Called “the master of the poetic one-liner” by the New York Times, acclaimed poet and critic Lloyd Schwartz takes his characteristic tragicomic view of life to some unexpected and disturbing places in this, his fourth book of poetry. Here are poignant and comic poems about personal loss—the mysterious disappearance of his oldest friend, his mother’s failing memory, a precious gold ring gone missing—along with uneasy love poems and poems about family, identity, travel, and art with all of its potentially recuperative power. Humane, deeply moving, and curiously hopeful, these poems are distinguished by their unsentimental but heartbreaking tenderness, pitch-perfect ear for dialogue, formal surprises, and exuberant sense of humor.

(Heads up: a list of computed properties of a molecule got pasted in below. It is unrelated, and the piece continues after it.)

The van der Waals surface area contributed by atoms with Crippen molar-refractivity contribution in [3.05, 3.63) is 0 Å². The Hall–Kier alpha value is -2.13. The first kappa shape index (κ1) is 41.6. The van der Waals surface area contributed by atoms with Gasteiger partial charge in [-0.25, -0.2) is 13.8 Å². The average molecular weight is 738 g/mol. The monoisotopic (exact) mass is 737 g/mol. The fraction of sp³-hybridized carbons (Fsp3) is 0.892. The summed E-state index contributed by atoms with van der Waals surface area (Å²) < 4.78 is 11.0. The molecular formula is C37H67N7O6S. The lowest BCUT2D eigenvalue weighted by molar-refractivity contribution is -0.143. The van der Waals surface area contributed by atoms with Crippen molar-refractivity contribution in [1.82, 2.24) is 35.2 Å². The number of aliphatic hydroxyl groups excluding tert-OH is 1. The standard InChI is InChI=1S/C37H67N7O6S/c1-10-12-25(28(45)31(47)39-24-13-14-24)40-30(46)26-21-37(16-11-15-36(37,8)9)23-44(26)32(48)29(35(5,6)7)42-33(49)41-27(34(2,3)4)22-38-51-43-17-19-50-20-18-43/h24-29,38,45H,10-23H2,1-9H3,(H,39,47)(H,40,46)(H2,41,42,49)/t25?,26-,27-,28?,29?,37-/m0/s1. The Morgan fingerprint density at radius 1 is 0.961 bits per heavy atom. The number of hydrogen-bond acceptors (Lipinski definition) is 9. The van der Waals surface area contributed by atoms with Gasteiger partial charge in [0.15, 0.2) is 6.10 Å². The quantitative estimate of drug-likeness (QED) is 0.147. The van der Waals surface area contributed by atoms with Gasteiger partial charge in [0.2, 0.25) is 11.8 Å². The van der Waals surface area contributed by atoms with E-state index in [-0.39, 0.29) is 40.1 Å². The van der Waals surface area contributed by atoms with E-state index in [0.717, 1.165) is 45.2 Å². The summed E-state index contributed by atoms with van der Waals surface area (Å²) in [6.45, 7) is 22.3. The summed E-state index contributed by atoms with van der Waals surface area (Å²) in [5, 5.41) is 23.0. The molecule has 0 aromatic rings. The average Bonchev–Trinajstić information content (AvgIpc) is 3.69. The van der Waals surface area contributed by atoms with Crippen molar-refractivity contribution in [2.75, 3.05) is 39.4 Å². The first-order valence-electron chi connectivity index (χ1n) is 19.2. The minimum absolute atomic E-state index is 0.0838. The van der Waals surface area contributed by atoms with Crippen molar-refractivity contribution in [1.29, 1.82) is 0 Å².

About the author
Lloyd Schwartz is the Frederick S. Troy Professor of English at the University of Massachusetts Boston, the commentator on classical music and the visual arts for National Public Radio’s Fresh Air, and a noted Elizabeth Bishop scholar. In 1994, he was awarded the Pulitzer Prize for Criticism. His books of poetry include Cairo Traffic and Goodnight, Gracie, both also published by the University of Chicago Press.
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